Wed | Jan 27, 2021

United Church makes bold declaration on crime, corruption

Published:Wednesday | May 22, 2019 | 12:00 AMLesley Hare/Contributor

The 41st Synod of the United Church in Jamaica and the Cayman Islands (UCJCI) convened at SeaGarden Beach Resort, Montego Bay, Jamaica, from April 30 to May 2, 2019, and agreed on specific approaches to burning, topical issues in our two nations.

1In the Cayman Islands, the nation faces the daunting issue of the legalisation of same-sex marriage. This bears heavily on the practice of ministry and the life and culture of congregations. The emotive issue affects spiritual and family life, causing trepidation in many persons in the Cayman Islands and other parts of the Caribbean region.

The United Church affirms the biblical beliefs that marriage is between a man and a woman, and that parents are male and female.

2 Even as we wrestle with the scourge of crime and violence in Jamaica, we are reminded of 1 Peter 3:11, which states: “They must turn from evil and do good; they must seek peace and pursue it.”

The many incidents of violent crime have led to the declaration of states of emergency, the latest being in St James, Hanover, and Westmoreland. The church affirms this initiative as a strategy of immediate need but recognises that it is not a sustainable mechanism for purging the society of this malady. The synod, therefore, calls for a comprehensive crime plan by the Government, a reordering of the society, and the equipping of our security forces to investigate and apprehend evildoers, leading to conviction, punishment, and justice.

This plan should call for renewed focus on values and attitudes and encourage such programmes across all schools. We must reclaim our boys, affirm their personhood, and guide them in their identity formation. We must teach our children their inherent value and self-respect and guide them in godly choices and behaviour. Indeed, as Christ’s followers, we effect change through partnership with God, being cognisant of the fact that “the weapons we fight with are not the weapons of the world. On the contrary, they have divine power to demolish strongholds.” (2 Corinthians 10:4).

Domestic Violence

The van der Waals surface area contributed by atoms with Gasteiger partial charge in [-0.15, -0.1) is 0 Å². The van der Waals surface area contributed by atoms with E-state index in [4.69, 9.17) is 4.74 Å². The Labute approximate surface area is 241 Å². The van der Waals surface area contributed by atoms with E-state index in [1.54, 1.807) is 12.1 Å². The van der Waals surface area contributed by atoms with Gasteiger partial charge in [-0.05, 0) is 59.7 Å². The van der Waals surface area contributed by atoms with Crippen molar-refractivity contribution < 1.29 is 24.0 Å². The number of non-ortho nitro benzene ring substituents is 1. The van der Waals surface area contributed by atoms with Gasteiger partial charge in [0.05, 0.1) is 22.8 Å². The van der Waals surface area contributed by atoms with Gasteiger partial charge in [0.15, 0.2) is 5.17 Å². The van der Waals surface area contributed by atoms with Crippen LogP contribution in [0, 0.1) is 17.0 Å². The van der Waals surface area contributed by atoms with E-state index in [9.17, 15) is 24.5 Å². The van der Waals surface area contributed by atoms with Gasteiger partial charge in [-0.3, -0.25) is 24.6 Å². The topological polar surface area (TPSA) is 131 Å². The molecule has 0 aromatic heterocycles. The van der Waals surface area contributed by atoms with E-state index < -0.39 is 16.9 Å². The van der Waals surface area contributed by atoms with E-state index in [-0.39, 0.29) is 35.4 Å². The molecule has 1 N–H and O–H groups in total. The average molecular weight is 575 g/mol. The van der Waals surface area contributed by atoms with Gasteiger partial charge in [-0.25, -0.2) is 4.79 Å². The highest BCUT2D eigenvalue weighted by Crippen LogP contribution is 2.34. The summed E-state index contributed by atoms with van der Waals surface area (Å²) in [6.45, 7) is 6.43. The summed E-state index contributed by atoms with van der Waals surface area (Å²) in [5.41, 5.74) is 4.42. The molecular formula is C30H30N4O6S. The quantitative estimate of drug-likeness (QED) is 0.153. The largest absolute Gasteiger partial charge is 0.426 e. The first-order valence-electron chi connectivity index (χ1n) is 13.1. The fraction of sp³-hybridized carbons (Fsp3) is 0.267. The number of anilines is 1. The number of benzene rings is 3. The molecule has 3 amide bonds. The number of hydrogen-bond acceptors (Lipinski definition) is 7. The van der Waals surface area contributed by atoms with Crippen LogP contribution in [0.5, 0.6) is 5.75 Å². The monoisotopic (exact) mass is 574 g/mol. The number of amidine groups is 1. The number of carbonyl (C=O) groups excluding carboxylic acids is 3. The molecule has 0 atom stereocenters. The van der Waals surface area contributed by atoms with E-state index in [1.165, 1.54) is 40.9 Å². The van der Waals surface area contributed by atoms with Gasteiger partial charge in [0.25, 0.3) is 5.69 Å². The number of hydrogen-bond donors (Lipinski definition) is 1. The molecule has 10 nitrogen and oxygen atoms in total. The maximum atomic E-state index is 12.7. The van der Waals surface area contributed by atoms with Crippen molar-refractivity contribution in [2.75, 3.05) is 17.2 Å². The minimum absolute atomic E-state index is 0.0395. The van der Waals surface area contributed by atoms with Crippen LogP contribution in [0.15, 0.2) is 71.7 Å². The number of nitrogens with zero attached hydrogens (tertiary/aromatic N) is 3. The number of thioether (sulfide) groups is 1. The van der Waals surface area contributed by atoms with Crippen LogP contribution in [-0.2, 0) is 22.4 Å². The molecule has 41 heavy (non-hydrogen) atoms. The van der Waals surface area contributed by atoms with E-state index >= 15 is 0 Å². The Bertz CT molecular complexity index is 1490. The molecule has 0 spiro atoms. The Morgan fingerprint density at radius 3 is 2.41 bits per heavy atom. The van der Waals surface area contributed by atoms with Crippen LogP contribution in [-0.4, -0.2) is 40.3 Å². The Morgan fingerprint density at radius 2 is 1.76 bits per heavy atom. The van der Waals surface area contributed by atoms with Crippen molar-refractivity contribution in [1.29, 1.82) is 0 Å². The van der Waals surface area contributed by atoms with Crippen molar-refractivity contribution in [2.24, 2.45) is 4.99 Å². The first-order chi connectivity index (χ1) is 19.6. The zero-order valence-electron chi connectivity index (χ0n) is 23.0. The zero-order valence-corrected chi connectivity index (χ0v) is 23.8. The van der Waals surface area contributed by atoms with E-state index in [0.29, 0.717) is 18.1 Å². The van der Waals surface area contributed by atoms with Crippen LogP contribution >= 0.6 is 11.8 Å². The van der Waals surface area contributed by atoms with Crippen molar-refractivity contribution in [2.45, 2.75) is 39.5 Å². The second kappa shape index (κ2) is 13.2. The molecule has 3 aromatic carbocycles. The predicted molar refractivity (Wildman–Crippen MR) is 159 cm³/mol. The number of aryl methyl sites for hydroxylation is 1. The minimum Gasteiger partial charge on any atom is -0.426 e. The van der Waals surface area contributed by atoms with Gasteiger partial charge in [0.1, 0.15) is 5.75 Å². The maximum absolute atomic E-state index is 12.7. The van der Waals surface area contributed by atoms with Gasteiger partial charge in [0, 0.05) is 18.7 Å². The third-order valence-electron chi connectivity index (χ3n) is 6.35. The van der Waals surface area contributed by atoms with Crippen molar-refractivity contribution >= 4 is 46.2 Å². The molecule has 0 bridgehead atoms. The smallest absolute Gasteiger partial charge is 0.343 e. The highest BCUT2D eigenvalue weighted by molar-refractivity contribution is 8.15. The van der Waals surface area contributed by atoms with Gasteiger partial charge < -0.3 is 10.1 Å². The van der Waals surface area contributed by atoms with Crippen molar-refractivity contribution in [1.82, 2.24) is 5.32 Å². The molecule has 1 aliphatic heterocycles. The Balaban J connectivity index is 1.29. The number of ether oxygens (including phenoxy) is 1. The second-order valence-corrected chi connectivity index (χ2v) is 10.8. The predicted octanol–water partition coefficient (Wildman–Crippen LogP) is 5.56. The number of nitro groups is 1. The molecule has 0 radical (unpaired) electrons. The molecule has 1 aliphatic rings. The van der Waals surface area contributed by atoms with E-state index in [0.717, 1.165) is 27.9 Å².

The UCJCI is also dedicated to the cause of erasing the blemish of domestic violence in our two nations. In Jamaica, approximately 30 per cent of ever-partnered women aged 15-49 years experience intimate-partner physical and/or sexual violence at least once in their lifetime, according to a study published in 2018.

Further to this, 450 people lost their lives as a result of domestic violence between 2006 and 2016. Men, too, are sometimes victims, and many suffer in silence. Children have been scarred and traumatised as a result of these violent incidents between adults and sometimes carry the emotional wounds for life.

An integral part of the church’s mission is the protection of the welfare of family life, and the UCJCI is committed to being a pastoral presence for families. The church will explore possibilities for partnership in a programme of family-life education. The areas of focus will be parenting education and training, reduction of child abuse and trauma, conflict-resolution training, and marital and relationship health. The respect for family values, as defined by Christ, and the protection of all children from abuse and neglect were affirmed by the synod.

3 Historically, corruption has discoloured the fabric of our society, attacking various facets of our lives. Jamaica ranked 70th out of 175 countries in corruption perception in the public sector in the 2018 Corruption Perception Index. This long-standing issue has marred our political, social, and economic landscape and exists at all levels of the Jamaican society. The 41st synod reiterated the call to arrest this issue with a new fire and the fervent will to better understand its root causes and effects and identify the solutions to this scourge.

4 Slavery society was established on a similar sinful premise as above, and the synod has committed to engaging and supporting local and international efforts towards reparations for the centuries of enslavement of African people in the region.

The 41st Synod of the United Church in Jamaica and the Cayman Islands stands ready to partner with the relevant authorities and civil groups and to strengthen the efforts of the church to realise these desired outcomes.

Lesley Hare is communication and information technology coordinator for the United Church in Jamaica and the Cayman Islands. Email feedback to and